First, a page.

Albo, the socialist, has omitted too many social factors in his first full budget, a year after his election.
In choosing to focus mainly on economic factors, with some adjustments to very real inequitable payments, he is ignoring the problems created by four decades of neoliberal assumptions. This emphasis on the economy over society puts democracy at risk. This can be seen worldwide, where we are seeing the quality of governance decline and very few stable democracies, even the US and UK are wobbling.
The assumptions of the neoliberal market model were that big businesses (many of which are now international), were better able to satisfy voters’ desires as they are characterised as self-interested customers. Here and elsewhere many previously public and community-based services were privatised. The bits of government that valued the social and the people behind ‘the electorate’ were sold off one by one: healthcare, childcare, aged care, transport, roads, housing, prisons. So, the rising distrust levels of voters derives from their concerns about the commercialisation of what had been their public and community services.
The choice of AUKUS as the basis of our future defence problems is expensive, potentially fragile, and worrying. The current Ukraine war and the somewhat odd mix of alliances show how, as international tensions rise, democracies become less stable.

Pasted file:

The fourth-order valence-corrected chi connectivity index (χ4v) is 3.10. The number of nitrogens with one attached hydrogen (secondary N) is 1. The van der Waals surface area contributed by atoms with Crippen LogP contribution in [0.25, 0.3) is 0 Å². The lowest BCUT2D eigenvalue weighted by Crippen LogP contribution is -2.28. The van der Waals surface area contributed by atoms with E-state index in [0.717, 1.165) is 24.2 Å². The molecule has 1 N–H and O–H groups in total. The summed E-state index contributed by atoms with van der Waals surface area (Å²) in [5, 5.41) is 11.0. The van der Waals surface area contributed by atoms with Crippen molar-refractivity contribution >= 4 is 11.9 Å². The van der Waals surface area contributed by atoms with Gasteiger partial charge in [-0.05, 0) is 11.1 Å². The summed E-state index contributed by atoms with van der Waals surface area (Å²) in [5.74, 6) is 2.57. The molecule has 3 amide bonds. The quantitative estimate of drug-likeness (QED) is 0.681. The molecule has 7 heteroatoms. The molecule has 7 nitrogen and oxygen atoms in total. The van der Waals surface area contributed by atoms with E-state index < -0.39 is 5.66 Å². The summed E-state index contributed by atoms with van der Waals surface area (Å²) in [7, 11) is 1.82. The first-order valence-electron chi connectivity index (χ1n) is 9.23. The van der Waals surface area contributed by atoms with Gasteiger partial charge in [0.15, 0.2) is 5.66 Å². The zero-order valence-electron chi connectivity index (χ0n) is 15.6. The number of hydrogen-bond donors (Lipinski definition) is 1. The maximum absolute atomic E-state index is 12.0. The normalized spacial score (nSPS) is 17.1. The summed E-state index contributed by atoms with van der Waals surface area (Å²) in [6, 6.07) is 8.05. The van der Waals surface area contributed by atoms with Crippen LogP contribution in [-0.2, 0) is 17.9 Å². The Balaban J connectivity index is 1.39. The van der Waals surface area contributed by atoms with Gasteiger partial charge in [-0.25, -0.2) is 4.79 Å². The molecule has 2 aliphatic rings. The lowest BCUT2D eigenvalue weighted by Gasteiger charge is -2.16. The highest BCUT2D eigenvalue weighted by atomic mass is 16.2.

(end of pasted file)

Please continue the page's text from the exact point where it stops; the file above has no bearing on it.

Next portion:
Yes, this is oversimplifying the last four decades, but the evidence of potential serious conflicts internationally adds to anxieties as we see the collapse of too many democracies.
At the same time, our government is failing to address the problems of privatising two clear areas of high-need services that have been shown to be in real trouble – aged care and child care. Rather than signalling that these need to be non-profit services that are part of local communities, or public services, the budget offers extra cash for workers but has no way to ensure that this money won’t just be added to the shareholders’ returns.
Albo’s failure to address privatisations doesn’t bode well for any future social policy strategies. Making moves to return the bulk of community/social services to public and communal management would be an obvious return to the social contract that underpins good societies.
As I write this, the radio discussion is on the use of outside consultants to create policy, rather than the public service. The way in which PWC misused the information it was privy to is just one indicator of the failure of this approach and other such peccadilloes. These are social issues that should enhance trust of the public services and community organisations. It is not fair to use commercial giants that create non-competitive markets to increase their profits!